STEEL PIER INTERVIEW - Vicki Gold Levi

By David Lefkowitz
24 Apr 1997

A scene from Steel Pier
A scene from Steel Pier
Photo by Photo credit: Joan Marcus

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Vicki Gold Levi -- historical expert on Atlantic City

From Times Square in 1980, ships in the 1910s, dance marathons in the 1930s, authenticity is certainly important to the new musicals on Broadway this season. To that end, the creators and designers of these shows are turning to experts in the field to provide factual information and local color. For Steel Pier, they turned to Vicki Gold Levi, a historical expert on Atlantic City in general, and the Pier specifically.

"I am the Atlantic City historical expert for the show," Levi told Playbill On-Line. She's more than just a native of A.C.; Levi's father, Al Gold, was chief photographer for A.C. for 35 years. "He photographed the first Miss America Pageant in 1921. I kind of grew up in the ballyhoo of the town. When I was five, I was the page to Bess Myerson's Miss America, and I had my own radio show ["Views By Vicki" on WMID]. I also used to dance on Steel Pier on Tony Grant's Stars Of Tomorrow children's talent show."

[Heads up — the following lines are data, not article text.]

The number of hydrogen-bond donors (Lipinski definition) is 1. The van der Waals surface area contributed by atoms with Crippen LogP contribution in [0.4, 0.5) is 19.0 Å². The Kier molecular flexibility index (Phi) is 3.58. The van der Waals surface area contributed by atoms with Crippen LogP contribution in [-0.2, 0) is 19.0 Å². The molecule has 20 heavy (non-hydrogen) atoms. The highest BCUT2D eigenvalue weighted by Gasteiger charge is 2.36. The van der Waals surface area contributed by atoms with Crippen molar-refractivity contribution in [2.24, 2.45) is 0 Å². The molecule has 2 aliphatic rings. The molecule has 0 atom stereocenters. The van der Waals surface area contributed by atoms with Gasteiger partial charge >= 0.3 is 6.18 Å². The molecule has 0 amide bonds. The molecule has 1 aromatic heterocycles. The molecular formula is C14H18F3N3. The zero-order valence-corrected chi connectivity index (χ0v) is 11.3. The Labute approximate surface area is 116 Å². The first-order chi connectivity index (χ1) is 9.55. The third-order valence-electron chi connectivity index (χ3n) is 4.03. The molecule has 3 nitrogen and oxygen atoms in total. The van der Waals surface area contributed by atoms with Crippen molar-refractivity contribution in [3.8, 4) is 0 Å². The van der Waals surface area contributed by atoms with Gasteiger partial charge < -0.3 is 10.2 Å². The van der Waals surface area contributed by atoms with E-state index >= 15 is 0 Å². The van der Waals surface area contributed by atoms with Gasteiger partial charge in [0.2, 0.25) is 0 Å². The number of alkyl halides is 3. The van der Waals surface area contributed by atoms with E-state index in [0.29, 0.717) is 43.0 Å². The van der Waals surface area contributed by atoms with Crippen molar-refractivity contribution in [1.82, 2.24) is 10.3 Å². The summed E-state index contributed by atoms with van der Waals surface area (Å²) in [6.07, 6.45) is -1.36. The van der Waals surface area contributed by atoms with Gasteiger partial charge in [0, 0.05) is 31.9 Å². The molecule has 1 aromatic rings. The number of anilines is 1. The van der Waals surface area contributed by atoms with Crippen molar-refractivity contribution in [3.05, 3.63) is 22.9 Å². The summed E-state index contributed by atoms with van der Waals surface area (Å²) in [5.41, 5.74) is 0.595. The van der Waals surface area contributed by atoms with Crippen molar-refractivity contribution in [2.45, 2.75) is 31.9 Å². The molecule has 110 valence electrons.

"When I grew up, my interest was revived in Atlantic City," Levi continued, "so I co-authored the book, `Atlantic City: 125 Years Of Ocean Madness,' with Lee Eisenberg, former editor of Esquire magazine." The 1979 book, with hundreds of photographs, is still in print, reprinted by Ten Speed Press recently. Levi also Co-founded of the Atlantic City Historical Museum, a free public museum on Garden Pier "devoted to chronicling the rich history of this one of-a -kind resort."

Levi now lives in New York but got connected to Steel Pier through working with the rojection designer, Wendall K. Harrington for historical pictures (Having Our Say). "She referred me to Scott Ellis on this project."

How has Levi's research helped build the Broadway Pier? "I met with the cast early on last summer and gave them an overview of Atlantic City at that time. They were very enthusiastic and wanted to soak up the knowledge of the era. I also gave historical image research to Tony Walton and whoever needed historical documentation or had questions to ask. They wanted the show to be very authentic. I spoke about Atlantic City icons, such as Fralinger's Salt Water Taffy, the high diving horse of the early 1930s (there's a set for that in the show) and Mr. Peanut. Atlantic City had the first boardwalk, the first wicker `rolling chair.'"

Says Levi, "Steel Pier, which juts half a mile out into the sea, will be 100 years old in 1998. It was a place of great dance contests and flagpole sitters and entertainers -- anything was possible."

On opening night of Steel Pier the musical, Levi's attending the show with Atlantic City's Mayor, James Whelan, and his wife, as well as A.C. Lifeguard Chief Bob Levy and his wife. Both men were lifeguards together in their younger days -- at Steel Pier -- "and they still take their rowing sessions almost every day at 7 AM."